Tag Archives: David Hare

A View from Islington North

Arts Theatre, London (***)

© Robert Workman, Ann Mitchell (Ayn Rand), Steve John Shepherd (Gideon/George)

© Robert Workman, Ann Mitchell (Ayn Rand), Steve John Shepherd (Gideon/George) in David Hare’s Ayn Rand Takes a Stand

This is a strange evening. Styled an evening of political satire, it turns out to be an under-whelming evening save for one major exception. Continue reading

The Master Builder

The Old Vic, London (****)

© Manuel Harlan. Sarah Snook (Hilde Wangel) and Ralph Fiennes (Halvard Solness) in The Master Builder, Old Vic, Feb 2016

© Manuel Harlan.
Sarah Snook (Hilde Wangel) and Ralph Fiennes (Halvard Solness) in The Master Builder, Old Vic, Feb 2016

Before seeing this latest revival of Ibsen’s remarkable examination of age, desire, and the sub-conscious, I worried that Ralph Fiennes’s Halvard Solness, the self-taught and `lucky’ master builder might dwarf the rest of the cast and the production. Would the Hilde Wangel be able to hold her own against him? Continue reading

The Moderate Soprano

Hampstead Theatre, London (***)

© Manuel Harlan

© Manuel Harlan

Almost a year to the day since Roger Allam last appeared at Hampstead theatre in Theresa Rebeck’s Seminar, he’s returned in David Hare’s latest, a biographical portrait of the founders of Glyndebourne that suits him to a tee. Continue reading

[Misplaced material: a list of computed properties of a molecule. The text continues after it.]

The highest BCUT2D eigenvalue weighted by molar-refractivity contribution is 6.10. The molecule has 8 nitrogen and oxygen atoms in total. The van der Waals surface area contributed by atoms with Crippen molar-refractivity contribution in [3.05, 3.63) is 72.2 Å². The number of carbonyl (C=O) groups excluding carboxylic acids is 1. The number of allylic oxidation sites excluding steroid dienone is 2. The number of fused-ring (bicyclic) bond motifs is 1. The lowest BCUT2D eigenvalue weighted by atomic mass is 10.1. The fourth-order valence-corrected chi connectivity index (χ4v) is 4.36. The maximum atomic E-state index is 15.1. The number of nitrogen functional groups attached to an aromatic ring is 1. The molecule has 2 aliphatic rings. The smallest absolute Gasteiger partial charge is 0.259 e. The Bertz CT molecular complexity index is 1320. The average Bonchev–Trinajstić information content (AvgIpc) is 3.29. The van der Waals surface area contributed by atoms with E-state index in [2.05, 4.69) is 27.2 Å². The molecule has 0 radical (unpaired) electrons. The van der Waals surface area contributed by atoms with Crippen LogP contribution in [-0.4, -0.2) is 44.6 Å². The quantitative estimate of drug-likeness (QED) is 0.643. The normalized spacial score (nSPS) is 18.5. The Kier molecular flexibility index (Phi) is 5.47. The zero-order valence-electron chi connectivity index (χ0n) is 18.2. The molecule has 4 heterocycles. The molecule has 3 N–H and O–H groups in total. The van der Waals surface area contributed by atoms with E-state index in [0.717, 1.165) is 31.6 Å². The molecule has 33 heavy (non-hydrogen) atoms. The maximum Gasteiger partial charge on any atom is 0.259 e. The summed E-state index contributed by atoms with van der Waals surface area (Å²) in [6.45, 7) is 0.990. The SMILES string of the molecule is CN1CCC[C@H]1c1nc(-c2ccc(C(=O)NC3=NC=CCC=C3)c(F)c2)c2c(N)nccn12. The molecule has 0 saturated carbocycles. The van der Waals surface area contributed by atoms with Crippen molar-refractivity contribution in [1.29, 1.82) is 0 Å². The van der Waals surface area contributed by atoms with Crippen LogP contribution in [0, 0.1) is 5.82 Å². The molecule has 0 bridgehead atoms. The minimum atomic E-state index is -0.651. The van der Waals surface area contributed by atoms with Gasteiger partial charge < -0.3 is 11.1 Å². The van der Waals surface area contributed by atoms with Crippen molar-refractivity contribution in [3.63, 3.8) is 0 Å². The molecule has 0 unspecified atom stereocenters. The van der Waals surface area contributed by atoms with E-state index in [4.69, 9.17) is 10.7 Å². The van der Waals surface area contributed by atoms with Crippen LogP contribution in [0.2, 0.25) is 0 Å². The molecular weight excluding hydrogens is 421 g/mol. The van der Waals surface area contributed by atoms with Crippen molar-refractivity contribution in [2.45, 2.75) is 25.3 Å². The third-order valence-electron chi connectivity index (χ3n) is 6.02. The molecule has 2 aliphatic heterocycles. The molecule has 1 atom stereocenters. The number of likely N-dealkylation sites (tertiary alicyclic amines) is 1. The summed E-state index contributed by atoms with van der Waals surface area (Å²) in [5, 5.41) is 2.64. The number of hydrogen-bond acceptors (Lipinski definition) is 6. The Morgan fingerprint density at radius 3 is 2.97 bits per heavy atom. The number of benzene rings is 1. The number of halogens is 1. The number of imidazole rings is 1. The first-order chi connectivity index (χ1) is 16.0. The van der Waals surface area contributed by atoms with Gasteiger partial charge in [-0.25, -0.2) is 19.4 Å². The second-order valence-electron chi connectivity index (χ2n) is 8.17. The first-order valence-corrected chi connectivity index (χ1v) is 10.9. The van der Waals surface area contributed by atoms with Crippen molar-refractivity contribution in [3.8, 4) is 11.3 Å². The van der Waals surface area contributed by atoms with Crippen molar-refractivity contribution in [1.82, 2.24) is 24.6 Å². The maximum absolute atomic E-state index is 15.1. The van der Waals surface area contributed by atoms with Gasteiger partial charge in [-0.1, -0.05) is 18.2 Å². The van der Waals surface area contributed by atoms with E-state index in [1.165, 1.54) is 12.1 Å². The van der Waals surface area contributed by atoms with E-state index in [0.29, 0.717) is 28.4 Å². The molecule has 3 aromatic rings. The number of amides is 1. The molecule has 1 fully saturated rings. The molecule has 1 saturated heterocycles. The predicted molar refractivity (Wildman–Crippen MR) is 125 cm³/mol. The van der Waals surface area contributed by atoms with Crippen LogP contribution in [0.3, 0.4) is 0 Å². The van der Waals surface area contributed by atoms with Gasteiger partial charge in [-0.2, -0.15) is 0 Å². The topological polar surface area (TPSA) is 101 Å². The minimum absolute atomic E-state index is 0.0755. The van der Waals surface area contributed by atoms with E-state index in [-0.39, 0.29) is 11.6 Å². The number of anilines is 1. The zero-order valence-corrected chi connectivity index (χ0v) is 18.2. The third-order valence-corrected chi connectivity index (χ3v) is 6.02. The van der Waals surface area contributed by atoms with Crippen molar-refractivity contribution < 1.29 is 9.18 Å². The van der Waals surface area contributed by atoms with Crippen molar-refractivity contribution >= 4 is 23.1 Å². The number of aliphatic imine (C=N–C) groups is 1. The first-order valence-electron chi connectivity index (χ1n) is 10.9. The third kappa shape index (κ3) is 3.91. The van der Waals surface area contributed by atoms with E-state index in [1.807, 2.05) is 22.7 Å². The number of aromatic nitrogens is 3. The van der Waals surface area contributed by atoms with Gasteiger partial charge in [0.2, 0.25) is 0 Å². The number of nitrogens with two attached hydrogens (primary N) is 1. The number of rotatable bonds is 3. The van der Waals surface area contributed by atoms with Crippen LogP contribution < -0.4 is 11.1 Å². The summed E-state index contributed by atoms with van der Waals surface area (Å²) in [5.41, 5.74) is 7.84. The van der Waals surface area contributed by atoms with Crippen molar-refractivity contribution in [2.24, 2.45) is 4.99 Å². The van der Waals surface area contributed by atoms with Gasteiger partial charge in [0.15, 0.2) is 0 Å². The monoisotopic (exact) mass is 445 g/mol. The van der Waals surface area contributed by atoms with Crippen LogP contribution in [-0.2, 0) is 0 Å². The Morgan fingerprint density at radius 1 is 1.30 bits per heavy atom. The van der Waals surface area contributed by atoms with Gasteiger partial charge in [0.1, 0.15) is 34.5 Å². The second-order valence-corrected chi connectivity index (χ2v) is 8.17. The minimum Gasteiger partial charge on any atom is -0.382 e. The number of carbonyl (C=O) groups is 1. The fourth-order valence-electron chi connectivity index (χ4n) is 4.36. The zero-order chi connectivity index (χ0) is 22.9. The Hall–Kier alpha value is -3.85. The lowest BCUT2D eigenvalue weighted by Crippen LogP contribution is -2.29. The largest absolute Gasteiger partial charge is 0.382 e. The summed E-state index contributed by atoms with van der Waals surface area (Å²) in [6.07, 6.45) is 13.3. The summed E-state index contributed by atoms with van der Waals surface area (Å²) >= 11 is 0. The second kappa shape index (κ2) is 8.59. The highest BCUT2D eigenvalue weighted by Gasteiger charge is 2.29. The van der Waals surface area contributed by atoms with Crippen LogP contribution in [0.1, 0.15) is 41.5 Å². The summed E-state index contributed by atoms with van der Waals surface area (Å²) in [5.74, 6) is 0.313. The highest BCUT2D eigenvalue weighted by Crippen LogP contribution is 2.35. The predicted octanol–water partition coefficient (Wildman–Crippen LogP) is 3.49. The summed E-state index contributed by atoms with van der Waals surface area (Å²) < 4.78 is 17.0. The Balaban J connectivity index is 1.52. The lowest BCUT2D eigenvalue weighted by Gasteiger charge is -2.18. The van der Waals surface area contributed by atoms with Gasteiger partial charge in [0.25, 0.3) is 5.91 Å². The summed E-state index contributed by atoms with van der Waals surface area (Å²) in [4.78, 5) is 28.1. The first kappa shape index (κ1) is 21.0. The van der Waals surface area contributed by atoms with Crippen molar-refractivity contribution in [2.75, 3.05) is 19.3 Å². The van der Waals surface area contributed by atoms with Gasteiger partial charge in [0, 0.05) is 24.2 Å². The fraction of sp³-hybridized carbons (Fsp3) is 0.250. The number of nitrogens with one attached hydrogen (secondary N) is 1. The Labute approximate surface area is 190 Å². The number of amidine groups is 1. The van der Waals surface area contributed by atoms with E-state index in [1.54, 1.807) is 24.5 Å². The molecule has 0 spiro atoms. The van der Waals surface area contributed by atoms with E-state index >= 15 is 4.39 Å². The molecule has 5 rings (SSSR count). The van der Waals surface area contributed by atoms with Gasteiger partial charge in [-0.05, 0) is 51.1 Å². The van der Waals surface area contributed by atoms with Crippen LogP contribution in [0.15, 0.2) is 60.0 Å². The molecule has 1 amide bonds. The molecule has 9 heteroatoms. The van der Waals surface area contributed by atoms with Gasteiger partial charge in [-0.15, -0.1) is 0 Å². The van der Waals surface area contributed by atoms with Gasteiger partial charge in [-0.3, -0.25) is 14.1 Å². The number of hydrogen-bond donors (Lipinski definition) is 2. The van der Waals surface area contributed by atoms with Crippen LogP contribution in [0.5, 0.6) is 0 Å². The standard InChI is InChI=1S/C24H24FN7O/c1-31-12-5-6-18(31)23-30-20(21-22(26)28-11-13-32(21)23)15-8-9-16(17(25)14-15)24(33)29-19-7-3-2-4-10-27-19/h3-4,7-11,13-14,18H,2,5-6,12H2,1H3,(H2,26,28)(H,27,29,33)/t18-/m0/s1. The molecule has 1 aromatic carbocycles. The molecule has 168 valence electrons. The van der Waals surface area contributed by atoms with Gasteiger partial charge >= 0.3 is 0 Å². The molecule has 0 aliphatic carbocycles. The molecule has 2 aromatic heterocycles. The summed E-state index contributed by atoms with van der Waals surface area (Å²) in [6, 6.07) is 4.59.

Young Chekhov (the Birth of a Genius)

Chichester Festival Theatres (**** overall, *** The Seagull)

© Johan Persson

© Johan Persson

How do you like your Chekhov? Do you even like Chekhov? Is he sacrosanct or ripe for parody and rehashing? Lord knows he’s been taken apart over the years, re-constructed (famously the American avant garde Wooster Group with Brace Up!, their deconstructed version of Chekhov’s Three Sisters) and put back together again. Like Shakespeare, debates rage around his texts, none more so than the early play of Platonov (pronounced with the emphasis on the second syllable apparently) and Ivanov, the latter his first full length play and typically not a success on its first showing. Continue reading

Behind the Beautiful Forevers

Olivier Theatre, National Theatre, London

Behind the Beautiful Forevers

© Richard Hubert-Smith

There’s something deeply disturbing about sitting in a comfortable western theatre bearing witness to the dire poverty lived elsewhere in the world. That, of course, is the power of theatre and it’s a testament to Rufus Norris’ blazing production, the assiduity of journalist Katherine Boo’s dedication in the slums of Mumbai and David Hare’s smooth adaptation that it has such a conscience pricking effect.

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